Everyone either remembers or has seen highlights of Reggie Jackson as a New York Yankee. Everyone who knows even a bit of baseball history knows that he came up with the A’s, won an MVP award and three World Series rings in Oakland. Anyone who has seen “The Naked Gun” knows that Mr. October played for the California Angels.
But there are a lot of baseball fans, even some pretty avid ones, who don’t realize that Jackson played for the Baltimore Orioles. It was just one season, 1976, and not even the whole season due to a holdout. But he played there while he bided his time between the late 1975 arbitration ruling ushering in free agency and the first time players could take advantage of it following the 1976 season. Baltimore was a pretty great place to play baseball in the 1970s, but for Jackson, it really was his season in limbo.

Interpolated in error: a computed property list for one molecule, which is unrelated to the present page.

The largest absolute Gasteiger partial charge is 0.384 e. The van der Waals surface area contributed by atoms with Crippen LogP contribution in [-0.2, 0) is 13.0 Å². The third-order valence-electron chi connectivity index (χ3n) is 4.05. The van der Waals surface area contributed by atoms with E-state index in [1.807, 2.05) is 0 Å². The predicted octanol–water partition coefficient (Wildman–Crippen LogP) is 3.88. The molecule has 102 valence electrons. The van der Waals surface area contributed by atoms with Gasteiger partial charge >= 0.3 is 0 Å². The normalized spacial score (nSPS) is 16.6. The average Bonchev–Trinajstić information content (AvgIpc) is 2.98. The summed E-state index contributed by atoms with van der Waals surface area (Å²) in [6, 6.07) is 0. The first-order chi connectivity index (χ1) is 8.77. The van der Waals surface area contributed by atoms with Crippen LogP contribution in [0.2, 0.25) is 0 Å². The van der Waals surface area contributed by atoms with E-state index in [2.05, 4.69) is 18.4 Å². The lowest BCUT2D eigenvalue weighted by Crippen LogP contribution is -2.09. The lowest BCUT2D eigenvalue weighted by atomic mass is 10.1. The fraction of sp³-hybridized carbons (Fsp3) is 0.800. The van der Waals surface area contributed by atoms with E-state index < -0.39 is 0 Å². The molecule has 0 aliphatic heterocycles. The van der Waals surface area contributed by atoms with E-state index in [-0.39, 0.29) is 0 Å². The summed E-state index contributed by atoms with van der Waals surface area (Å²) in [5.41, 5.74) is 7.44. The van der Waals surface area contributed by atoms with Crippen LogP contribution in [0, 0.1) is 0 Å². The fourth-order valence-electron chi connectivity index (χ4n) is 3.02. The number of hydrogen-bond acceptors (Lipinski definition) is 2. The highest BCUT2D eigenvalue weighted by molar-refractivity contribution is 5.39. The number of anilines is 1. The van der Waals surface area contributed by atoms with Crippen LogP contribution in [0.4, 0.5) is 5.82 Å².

Today Dan Epstein — expert of all things 1970s baseball — has an article up over at Vice exploring Reggie Jackson’s weird year with the O’s. The year in which his house burnt down. The year in which he got in a screaming match with Earl Weaver over a necktie. The year in which Dock Ellis hit him square in the face with a fastball for . . . reasons.
No one tells stories of baseball in the 70s like Epstein and no baseball stories of the 1970s are complete without some reference to Reggie Jackson, the decade’s biggest and brightest star. Must reading, for sure.